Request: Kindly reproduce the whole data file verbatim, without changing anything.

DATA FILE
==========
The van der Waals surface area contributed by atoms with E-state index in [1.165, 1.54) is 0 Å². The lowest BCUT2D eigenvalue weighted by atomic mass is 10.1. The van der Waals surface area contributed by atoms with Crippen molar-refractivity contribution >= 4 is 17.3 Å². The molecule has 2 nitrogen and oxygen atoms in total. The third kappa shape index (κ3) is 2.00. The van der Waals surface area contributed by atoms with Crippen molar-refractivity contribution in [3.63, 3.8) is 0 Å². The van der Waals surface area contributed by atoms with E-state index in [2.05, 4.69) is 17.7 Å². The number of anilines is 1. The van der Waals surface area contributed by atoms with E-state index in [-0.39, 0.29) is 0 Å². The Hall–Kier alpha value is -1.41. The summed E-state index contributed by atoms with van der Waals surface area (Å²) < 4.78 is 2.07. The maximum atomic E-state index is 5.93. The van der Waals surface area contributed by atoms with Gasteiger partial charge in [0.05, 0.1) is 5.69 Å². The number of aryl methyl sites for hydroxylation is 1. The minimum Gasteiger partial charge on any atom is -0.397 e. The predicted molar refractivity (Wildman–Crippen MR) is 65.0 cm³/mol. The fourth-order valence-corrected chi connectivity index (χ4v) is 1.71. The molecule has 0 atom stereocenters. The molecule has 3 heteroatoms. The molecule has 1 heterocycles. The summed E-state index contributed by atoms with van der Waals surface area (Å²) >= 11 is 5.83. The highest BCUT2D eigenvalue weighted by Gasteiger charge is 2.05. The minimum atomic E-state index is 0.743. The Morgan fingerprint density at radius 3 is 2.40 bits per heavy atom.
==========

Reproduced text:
The van der Waals surface area contributed by atoms with E-state index in [1.165, 1.54) is 0 Å². The lowest BCUT2D eigenvalue weighted by atomic mass is 10.1. The van der Waals surface area contributed by atoms with Crippen molar-refractivity contribution >= 4 is 17.3 Å². The molecule has 2 nitrogen and oxygen atoms in total. The third kappa shape index (κ3) is 2.00. The van der Waals surface area contributed by atoms with Crippen molar-refractivity contribution in [3.63, 3.8) is 0 Å². The van der Waals surface area contributed by atoms with E-state index in [2.05, 4.69) is 17.7 Å². The number of anilines is 1. The van der Waals surface area contributed by atoms with E-state index in [-0.39, 0.29) is 0 Å². The Hall–Kier alpha value is -1.41. The summed E-state index contributed by atoms with van der Waals surface area (Å²) < 4.78 is 2.07. The maximum atomic E-state index is 5.93. The van der Waals surface area contributed by atoms with Gasteiger partial charge in [0.05, 0.1) is 5.69 Å². The number of aryl methyl sites for hydroxylation is 1. The minimum Gasteiger partial charge on any atom is -0.397 e. The predicted molar refractivity (Wildman–Crippen MR) is 65.0 cm³/mol. The fourth-order valence-corrected chi connectivity index (χ4v) is 1.71. The molecule has 0 atom stereocenters. The molecule has 3 heteroatoms. The molecule has 1 heterocycles. The summed E-state index contributed by atoms with van der Waals surface area (Å²) >= 11 is 5.83. The highest BCUT2D eigenvalue weighted by Gasteiger charge is 2.05. The minimum atomic E-state index is 0.743. The Morgan fingerprint density at radius 3 is 2.40 bits per heavy atom.